Wednesday, April 27, 2011


Last night at the meeting of the Philatelic Society of Los Angeles the subject of 'specimens' came up as part of a member's show and tell. Not knowing much about them, I thought they were basically prototypes of proposed stamps and stationary created as part of an approval process. Turns out I was wrong.

According to Wikipedia, "A specimen stamp is a postage stamp or postal stationery indicium sent to postmasters and postal administrations so that they are able to identify valid stamps and to avoid forgeries.The usual method of invalidating the stamps is either overprinting in ink or perforating the word Specimen across the stamp and where English is not the common language, the words Muestra (Spanish), Monster (Dutch), Muster (German) or Образец (Russian) have been used instead."

Wikipedia goes on to say, "Specimen stamps have been in use since the earliest issues and in 1840 examples of the Penny Black, Two penny blue and the Mulready Letter Sheet were sent to all British postmasters. These stamps were not marked in any way, but when the first British one shilling stamp was produced in 1847, examples sent to postmasters were marked with the word 'Specimen' in order to prevent their postal use.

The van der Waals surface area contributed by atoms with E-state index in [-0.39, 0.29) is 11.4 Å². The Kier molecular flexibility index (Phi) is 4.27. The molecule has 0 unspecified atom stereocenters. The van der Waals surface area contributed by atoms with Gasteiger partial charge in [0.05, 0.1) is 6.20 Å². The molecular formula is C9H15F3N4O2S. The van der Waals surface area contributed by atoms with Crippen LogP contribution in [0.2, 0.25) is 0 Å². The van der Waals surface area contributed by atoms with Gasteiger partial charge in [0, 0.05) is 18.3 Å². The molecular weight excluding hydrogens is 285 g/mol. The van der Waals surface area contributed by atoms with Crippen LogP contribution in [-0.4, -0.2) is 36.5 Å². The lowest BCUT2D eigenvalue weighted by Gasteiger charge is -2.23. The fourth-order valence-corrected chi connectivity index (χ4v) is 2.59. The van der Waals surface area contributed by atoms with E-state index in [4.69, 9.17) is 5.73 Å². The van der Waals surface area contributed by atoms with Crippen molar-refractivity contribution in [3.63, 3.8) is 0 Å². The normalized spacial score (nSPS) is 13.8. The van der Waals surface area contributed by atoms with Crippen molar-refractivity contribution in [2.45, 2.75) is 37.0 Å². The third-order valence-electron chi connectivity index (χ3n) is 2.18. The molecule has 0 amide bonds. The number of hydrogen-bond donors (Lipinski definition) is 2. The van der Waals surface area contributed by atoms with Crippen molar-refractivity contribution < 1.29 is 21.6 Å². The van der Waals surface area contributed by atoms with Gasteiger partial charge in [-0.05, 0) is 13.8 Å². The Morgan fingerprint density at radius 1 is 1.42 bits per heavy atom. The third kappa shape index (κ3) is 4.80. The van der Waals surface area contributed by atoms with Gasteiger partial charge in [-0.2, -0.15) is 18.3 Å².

"Since 1879 members of the Universal Postal Union have supplied stamps to each other through the UPU's International Bureau and stamps supplied this way have frequently found their way on to the philatelic market. Specimen stamps have no postal validity so postal administrations are free to distribute them as widely as they like and this can include to stamp dealers, philatelic magazines, government bodies, embassies and as promotional items for philatelists."

Shown above, 1902 Colony of Natal stamp showing Edward VII overprinted 'Specimen' .

For more on 'specimens,' click here.
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posted by Don Schilling at 12:01 AM